Can you walk after shock wave therapy?

After treatment, you can walk right away and return to your normal activities right away, including going back to work. Even with simple surgical treatment for plantar fasciitis, your body still needs time to recover. During this time, you should modify your usual activities to facilitate healing. Depending on the type of surgery, the recovery time can range from six weeks to three months, during which time you should avoid strenuous physical activity and use a walking assistance device.

With ESWT, recovery time is minimal. You can leave the office after treatment without assistive devices and in your usual shoes. You may need to avoid any particularly strenuous or high-impact exercise for 48 hours after treatment, but otherwise, you can usually resume your normal activities, including returning to work, right away. Feet For Life centers have the most proven and effective Extracorporeal Shockwave Therapy (ESWT) machines.

Shockwave therapy was originally developed in the late 1990s to help urologists treat kidney stones non-invasively. Another theory is that microtrauma induced by sound waves boost the body's healing process, which improves circulation and promotes the formation of new blood vessels in the affected area. Radial shockwave therapy, or low-energy shockwave therapy, uses a slow pulse and low energy density to treat superficial symptoms in a larger treatment area. Research is still being done to determine the effectiveness of shockwave therapy, but the Food and Drug Administration (FDA) believes it is safe.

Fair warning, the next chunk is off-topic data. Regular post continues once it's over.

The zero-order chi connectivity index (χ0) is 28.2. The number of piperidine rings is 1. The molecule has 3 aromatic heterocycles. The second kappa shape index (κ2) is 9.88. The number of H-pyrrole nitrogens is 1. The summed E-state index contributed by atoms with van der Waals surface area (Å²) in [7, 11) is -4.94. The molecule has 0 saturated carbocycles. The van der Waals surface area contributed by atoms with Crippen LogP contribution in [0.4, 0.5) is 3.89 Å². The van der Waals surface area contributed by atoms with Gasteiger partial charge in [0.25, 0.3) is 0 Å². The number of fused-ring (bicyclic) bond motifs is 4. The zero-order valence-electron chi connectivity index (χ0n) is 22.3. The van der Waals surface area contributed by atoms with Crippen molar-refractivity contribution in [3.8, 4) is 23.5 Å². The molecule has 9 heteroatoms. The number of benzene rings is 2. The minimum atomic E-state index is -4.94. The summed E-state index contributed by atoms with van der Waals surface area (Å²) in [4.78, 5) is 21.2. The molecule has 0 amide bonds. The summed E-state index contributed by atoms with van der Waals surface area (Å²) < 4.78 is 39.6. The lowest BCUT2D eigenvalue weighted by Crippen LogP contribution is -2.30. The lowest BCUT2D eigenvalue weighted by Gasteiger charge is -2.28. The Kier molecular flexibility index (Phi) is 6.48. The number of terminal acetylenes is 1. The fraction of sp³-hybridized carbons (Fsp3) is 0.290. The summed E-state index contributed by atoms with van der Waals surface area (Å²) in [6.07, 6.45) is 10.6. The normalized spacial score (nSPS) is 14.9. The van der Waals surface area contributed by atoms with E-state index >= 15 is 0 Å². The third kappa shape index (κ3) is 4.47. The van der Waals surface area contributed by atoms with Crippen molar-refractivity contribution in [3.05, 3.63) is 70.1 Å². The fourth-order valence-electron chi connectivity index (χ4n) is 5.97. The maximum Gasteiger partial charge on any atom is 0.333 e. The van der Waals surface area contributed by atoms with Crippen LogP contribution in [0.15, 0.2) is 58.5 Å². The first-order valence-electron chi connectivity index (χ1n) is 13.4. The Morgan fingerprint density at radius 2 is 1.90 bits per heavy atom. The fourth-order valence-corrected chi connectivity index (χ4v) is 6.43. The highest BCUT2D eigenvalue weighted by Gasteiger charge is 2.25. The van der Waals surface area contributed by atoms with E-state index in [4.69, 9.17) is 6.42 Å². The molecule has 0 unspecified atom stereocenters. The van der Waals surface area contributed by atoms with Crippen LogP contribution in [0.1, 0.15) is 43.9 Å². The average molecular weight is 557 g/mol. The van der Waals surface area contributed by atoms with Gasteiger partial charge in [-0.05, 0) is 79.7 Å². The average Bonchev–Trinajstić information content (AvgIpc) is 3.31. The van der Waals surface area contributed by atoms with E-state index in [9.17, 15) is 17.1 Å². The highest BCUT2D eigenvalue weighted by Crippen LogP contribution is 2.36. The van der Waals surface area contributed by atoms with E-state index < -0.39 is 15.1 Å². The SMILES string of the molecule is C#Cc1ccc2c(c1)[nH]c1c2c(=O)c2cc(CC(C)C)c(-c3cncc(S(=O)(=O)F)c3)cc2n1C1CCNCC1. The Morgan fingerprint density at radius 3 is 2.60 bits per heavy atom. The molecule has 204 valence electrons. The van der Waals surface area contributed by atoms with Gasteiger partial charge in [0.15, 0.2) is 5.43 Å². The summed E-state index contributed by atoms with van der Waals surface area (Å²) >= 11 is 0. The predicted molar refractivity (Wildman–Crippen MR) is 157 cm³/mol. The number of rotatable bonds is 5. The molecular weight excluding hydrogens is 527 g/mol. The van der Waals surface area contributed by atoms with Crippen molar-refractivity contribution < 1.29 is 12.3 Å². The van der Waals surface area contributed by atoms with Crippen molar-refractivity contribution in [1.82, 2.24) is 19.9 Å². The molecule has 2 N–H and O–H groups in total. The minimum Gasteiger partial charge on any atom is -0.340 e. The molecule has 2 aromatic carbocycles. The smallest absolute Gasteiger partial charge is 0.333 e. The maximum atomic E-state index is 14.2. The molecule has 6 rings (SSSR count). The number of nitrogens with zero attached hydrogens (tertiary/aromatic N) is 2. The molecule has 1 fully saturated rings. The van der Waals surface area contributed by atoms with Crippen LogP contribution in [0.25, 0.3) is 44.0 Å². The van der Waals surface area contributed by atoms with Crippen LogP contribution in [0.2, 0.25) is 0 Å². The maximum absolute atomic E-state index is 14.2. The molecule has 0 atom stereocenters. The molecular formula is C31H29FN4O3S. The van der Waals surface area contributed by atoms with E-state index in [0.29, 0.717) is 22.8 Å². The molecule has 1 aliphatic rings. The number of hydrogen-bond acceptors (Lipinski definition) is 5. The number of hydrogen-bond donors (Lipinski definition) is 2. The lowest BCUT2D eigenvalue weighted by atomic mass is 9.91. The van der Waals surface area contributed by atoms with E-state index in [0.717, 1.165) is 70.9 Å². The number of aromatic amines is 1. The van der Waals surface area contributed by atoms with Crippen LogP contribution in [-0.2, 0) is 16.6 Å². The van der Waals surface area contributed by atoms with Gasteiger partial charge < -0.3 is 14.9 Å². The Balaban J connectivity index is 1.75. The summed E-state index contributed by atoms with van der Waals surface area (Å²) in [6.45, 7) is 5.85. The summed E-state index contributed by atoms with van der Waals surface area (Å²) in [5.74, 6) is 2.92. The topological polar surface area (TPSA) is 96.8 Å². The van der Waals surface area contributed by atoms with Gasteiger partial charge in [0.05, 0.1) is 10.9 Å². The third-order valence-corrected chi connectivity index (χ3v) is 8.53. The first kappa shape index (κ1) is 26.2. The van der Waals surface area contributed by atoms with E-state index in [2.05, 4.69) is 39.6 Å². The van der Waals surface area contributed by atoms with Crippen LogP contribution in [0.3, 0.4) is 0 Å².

Most patients require three shockwave therapy sessions, each one a week apart, before significant pain relief is noticed. Shockwave therapy is an innovative therapy that can treat specific bone, joint, muscle, tendon and ligament pain. While shockwave therapy is not always offered as a standalone treatment, there are many patients at the Sydney Heel Pain Clinic who will receive it in addition to other treatments. Shockwave therapy is a non-invasive, non-surgical treatment, but you may feel some pain or discomfort in the treatment area during the procedure.

Shockwave therapy has a long history of being an alternative treatment for plantar fasciitis before resorting to surgery, which has a long recovery time and carries the risk of complications. Extracorporeal shock wave therapy for plantar fasciitis is a technique that involves creating high-energy shock waves with a special machine that uses electromagnetic pulses (in the case of focused shock wave therapy) or pressurized air. The ultrasound imaging system provides a live “picture” of the inside of the foot to indicate the exact treatment site where the shock waves are being emitted. While some professionals use shock wave therapy as a standalone treatment, at the Sydney Heel Pain Clinic, the treatment plan includes measures that strengthen the Achilles tendon or plantar fascia and also eliminate the causes of pain.

The shockwave therapy machine is used, in addition to the treatment plan, for those patients who want immediate pain relief and reduced recovery time. During treatment, shock waves are concentrated at the point of maximum sensitivity of the heel, as it is bombarded with high-intensity sound waves. Shockwave treatment with ESWT grew out of an earlier technique called lithotripsy, which used sound waves to break down kidney stones and remove them from the body without pain when urinating.